As professional digital marketers, we’re facing constant changes in our industry. It’s important to stay up-to-date with new digital marketing tools that are necessary for our data-driven approach. The next big change that’ll come our way is the migration from Google Universal Analytics (a tool used to track in-depth user engagement across the entire websites and apps) to the new Google Analytics 4 (GA4) property – the deadline for migration is July 1st, 2023.

To get ahead of this newest update, this blog post offers you a step-by-step guide on how to create Google Analytics 4 audiences with the use of Google Tag Manager. This handy tool allows us to manipulate non-essential website codes in a user-friendly environment.


What Are GA4 Audiences and What’s Their Purpose?

First, let’s go over what Google Analytics 4 audiences actually are.

Audiences are groups of users that share the same attributes you consider meaningful to your business. What we mean when we talk about audience attributes is their level of engagement, which is defined by metrics, dimensions, and/or events.

Also, you can use these selected groups to show ads to them, which makes them interesting groups for the business – this is called retargeting.

Thus, audiences can be mid to bottom of the funnel, depending on the level of engagement. The more engaged the audience is, the more it goes to the bottom of the funnel. (Want to learn more about funnels? Check this out.)

In the new GA4, there are multiple upgraded features when it comes to the audience part compared to the Universal Analytics. 

GA4 is based on events, therefore with the use of Google Tag Manager, now we have the ability to be very creative when it comes to creating GA4 events, from which we can create different remarketing groups/audiences to show our ads to.


How to Create Google Analytics 4 Audiences Using GTM?

As an example, we will segment avid readers of your blog section by grouping users who spent more than 3 minutes on any blog post. Although this is not a definitive indicator of engagement (somebody might have to walk away from their computer while your page is open in their browser), this segmentation will give you better data-driven insights into your community and it will give you additional options if you want to target them with tailored advertising campaigns.

In order for you to be able to create this particular audience, the first step will be to navigate to Google Tag Manager and create a Timer trigger.

This is the part where you can be creative by using various trigger types (such as scroll depth, page view, Youtube video, timer, etc) to create different audiences. Basically, you can create an audience based on all available triggers.

Before the next step, let’s explain a bit more about the Timer trigger. The most important segment of this trigger is an interval – “The number of milliseconds between firing events”. Also, we have conditions such as limit – “The maximum number of times to fire the event and Page URL containing /blog – we need this condition to make sure that part of our audience is users who spent 3 minutes only on our blog page, not the entire website, or some other page on the site.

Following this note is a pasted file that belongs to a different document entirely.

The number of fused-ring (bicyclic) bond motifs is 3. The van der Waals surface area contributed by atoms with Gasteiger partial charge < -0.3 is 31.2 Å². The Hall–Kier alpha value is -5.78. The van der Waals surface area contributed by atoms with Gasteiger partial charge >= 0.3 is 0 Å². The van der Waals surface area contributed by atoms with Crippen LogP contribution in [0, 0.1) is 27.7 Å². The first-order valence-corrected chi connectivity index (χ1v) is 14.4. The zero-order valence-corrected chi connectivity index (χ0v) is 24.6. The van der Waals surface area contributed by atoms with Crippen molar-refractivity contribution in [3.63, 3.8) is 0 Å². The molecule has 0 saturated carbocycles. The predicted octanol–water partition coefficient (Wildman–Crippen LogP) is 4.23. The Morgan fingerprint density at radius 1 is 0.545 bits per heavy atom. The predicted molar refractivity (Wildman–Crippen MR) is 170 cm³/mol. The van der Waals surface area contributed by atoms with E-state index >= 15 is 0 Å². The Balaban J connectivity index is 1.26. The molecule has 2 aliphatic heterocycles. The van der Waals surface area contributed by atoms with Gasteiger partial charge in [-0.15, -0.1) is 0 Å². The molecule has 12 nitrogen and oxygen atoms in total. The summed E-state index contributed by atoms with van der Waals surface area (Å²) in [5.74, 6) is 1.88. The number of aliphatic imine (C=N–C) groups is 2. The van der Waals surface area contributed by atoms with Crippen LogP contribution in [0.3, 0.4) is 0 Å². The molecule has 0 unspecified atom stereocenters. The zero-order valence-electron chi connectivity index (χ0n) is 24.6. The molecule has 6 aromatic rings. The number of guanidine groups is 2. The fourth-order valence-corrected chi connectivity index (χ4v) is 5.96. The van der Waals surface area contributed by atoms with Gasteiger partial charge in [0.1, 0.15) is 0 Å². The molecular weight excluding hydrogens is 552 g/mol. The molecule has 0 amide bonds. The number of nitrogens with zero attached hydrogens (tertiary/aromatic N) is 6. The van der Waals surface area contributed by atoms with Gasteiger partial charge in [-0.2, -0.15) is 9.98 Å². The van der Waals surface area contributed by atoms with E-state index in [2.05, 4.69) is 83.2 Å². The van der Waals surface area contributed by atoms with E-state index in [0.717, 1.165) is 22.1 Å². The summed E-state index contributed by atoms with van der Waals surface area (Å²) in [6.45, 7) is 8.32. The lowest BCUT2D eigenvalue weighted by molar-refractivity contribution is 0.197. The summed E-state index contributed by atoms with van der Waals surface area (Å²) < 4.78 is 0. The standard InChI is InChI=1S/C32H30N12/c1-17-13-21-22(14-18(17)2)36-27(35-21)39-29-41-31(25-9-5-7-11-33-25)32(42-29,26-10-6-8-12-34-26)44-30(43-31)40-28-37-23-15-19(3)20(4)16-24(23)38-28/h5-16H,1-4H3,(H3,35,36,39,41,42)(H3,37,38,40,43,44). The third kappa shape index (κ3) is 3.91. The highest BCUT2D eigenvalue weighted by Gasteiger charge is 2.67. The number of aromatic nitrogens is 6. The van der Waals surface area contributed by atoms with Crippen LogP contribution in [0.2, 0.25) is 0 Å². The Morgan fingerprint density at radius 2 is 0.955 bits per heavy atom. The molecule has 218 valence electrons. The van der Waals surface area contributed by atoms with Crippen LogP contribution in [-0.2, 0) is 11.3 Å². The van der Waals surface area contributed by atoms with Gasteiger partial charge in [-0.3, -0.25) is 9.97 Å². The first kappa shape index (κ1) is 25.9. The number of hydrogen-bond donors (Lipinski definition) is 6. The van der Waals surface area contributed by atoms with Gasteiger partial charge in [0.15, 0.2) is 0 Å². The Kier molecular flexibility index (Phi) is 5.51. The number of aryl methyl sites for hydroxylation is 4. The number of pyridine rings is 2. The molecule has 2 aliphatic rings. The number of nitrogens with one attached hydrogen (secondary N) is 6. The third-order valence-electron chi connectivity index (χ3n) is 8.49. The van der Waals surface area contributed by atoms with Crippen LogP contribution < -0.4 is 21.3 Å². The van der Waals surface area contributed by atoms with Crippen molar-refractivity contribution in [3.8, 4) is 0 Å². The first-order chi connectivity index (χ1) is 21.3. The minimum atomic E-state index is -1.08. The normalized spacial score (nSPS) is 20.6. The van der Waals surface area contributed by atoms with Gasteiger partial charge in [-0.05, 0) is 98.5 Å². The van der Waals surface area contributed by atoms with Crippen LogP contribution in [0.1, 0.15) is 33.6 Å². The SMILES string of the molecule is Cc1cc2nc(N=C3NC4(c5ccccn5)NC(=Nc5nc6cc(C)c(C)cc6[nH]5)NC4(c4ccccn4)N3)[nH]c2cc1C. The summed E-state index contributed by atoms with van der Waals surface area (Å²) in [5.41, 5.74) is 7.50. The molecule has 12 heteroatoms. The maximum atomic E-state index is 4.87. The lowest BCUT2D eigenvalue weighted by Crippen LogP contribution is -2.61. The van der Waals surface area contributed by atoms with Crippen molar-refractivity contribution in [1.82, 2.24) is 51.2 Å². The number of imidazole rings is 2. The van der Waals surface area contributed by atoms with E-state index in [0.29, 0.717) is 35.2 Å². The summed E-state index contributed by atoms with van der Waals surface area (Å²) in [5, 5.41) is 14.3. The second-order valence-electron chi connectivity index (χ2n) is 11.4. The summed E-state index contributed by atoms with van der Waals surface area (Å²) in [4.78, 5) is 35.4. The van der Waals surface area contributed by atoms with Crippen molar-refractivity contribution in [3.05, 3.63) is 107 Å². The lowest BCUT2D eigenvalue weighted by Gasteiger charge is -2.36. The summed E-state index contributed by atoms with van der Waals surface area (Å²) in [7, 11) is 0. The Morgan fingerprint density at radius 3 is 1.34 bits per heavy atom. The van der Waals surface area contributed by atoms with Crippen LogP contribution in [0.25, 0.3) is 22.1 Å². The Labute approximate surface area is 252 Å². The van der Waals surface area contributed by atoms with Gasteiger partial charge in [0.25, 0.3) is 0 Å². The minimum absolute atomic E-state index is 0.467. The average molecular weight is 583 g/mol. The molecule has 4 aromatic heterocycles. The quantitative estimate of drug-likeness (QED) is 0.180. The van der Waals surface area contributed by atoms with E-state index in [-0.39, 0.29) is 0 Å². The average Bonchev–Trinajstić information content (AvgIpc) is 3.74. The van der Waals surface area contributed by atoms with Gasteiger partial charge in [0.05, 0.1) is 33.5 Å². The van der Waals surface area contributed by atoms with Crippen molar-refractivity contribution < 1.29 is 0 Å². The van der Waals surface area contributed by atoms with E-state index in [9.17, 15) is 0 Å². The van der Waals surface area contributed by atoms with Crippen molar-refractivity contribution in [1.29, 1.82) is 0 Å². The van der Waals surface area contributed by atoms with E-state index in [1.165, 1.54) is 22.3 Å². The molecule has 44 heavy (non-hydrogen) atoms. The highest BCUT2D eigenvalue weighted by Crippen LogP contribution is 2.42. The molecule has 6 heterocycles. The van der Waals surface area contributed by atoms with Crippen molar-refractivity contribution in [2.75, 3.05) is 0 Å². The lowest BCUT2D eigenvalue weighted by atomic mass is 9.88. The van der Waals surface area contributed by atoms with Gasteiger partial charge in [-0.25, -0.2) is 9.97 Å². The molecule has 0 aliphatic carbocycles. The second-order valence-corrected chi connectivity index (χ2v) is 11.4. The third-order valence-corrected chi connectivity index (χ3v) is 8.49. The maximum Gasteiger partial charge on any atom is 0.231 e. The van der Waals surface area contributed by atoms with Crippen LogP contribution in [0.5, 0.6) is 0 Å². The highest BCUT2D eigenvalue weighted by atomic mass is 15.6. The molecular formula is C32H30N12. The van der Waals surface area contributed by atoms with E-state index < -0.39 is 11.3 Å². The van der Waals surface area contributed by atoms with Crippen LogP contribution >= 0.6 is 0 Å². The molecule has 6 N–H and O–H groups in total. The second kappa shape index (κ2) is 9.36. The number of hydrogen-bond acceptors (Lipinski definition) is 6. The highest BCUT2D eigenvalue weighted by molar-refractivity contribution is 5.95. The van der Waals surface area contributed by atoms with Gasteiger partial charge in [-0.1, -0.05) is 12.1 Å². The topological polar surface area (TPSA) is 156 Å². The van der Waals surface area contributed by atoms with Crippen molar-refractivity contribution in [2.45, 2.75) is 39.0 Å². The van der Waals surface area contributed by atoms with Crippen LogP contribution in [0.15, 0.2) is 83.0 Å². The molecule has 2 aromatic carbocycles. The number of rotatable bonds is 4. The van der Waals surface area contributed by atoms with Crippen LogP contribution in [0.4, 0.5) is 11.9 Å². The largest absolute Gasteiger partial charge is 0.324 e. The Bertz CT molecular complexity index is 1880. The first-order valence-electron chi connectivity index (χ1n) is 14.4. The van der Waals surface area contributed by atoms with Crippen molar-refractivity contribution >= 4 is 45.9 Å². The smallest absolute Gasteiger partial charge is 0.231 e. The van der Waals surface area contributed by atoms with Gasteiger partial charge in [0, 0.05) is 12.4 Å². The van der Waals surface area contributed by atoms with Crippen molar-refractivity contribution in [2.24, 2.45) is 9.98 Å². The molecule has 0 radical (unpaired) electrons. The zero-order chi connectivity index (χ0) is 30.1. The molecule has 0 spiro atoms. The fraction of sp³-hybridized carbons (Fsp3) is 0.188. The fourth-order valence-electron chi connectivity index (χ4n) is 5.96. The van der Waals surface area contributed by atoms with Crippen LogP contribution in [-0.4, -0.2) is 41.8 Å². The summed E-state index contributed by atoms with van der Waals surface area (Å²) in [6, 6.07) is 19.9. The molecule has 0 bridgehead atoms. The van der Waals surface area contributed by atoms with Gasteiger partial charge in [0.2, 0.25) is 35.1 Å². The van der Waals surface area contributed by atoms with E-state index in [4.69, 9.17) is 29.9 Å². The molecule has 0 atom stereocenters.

The next step in the process will be to create a GA4 event tag in Google Tag Manager, which will later be used as an audience attribute. This tag will have a timer trigger that we created in the previous step.

Once you’re done with the tag creation, you will select the “Preview” button, in the right side corner of your GTM homepage, where you will test if the previous one is working properly.

Once you’ve entered the “Preview” mode, you will take a closer look at the “tags not fired” part. This is the part where you should see your GA4 event tag.

After successfully spending 3 minutes on the blog page of the website in the “Preview” mode, you should be able to see your tag in the “Tags fired” part. So now you are sure that your tag is working properly, and you’re ready to publish the changes you made in your GTM workspace, by clicking on the “Submit” button on the upper right side.


Creation of Custom Audience in GA4

After you’re done with the GTM part, now you’ll create a custom audience in GA4, to which you will attribute the timer event you’ve created in GTM. Note that the GA4 event you’ve created previously in GTM can take up to 24-48 hours to appear in GA4. Once the event appears, you will be able to test this audience in debug view in GA4, and also you’ll be able to see the audience summary on the right.

And now we’ve come to the final steps. Firstly, you can create an audience trigger and test your audience in the debug view of GA4. Secondly, you’ll link your Google Ads account in order to be able to see the created audience in Google Ads. Note that you can be visible in the debug view of GA4 only when you are in the preview mode of GTM, or you’ve enabled the Google Analytics Debugger extension.

And congrats! You’ve created your engagement-based audience!

As previously mentioned, the digital marketing industry is known for its fickle nature. Keeping up to date with the latest trends and updates can be challenging even for a seasoned marketer.

Therefore, if you need assistance with:

  • Transitioning to GA4
  • Creating ad campaigns
  • Maintenance of your Google Ads account

or you just need a thorough analysis of your Google Analytics, Will Marlow Agency is here at your service. Our team of data-driven PPC experts will assist you through every step of your digital marketing journey.

Contact us today!

Want to learn more about digital marketing? Check these out:

Mila Dimitrijević is a PPC Analyst at Will Marlow Agency. She is responsible for analyzing Pay-Per-Click campaigns and monitoring their performance. By applying her analytical skills and tools, she is optimizing the outcomes of all PPC activities.

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